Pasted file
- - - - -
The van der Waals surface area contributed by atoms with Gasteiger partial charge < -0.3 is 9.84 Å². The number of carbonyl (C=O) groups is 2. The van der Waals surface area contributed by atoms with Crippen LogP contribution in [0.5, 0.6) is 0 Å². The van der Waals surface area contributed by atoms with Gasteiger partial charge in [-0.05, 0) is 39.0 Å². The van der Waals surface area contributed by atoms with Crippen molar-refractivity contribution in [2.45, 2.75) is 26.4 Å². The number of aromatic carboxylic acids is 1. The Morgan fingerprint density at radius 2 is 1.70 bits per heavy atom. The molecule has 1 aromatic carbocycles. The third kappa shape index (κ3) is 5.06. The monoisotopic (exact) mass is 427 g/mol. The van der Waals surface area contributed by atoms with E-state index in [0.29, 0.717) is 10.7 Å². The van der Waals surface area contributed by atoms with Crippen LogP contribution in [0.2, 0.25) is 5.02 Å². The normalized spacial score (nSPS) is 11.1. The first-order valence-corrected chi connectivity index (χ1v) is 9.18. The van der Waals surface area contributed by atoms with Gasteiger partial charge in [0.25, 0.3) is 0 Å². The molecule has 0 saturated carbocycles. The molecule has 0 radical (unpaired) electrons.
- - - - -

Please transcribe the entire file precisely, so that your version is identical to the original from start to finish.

The van der Waals surface area contributed by atoms with Gasteiger partial charge < -0.3 is 9.84 Å². The number of carbonyl (C=O) groups is 2. The van der Waals surface area contributed by atoms with Crippen LogP contribution in [0.5, 0.6) is 0 Å². The van der Waals surface area contributed by atoms with Gasteiger partial charge in [-0.05, 0) is 39.0 Å². The van der Waals surface area contributed by atoms with Crippen molar-refractivity contribution in [2.45, 2.75) is 26.4 Å². The number of aromatic carboxylic acids is 1. The Morgan fingerprint density at radius 2 is 1.70 bits per heavy atom. The molecule has 1 aromatic carbocycles. The third kappa shape index (κ3) is 5.06. The monoisotopic (exact) mass is 427 g/mol. The van der Waals surface area contributed by atoms with E-state index in [0.29, 0.717) is 10.7 Å². The van der Waals surface area contributed by atoms with Crippen LogP contribution in [0.2, 0.25) is 5.02 Å². The normalized spacial score (nSPS) is 11.1. The first-order valence-corrected chi connectivity index (χ1v) is 9.18. The van der Waals surface area contributed by atoms with Gasteiger partial charge in [0.25, 0.3) is 0 Å². The molecule has 0 saturated carbocycles. The molecule has 0 radical (unpaired) electrons.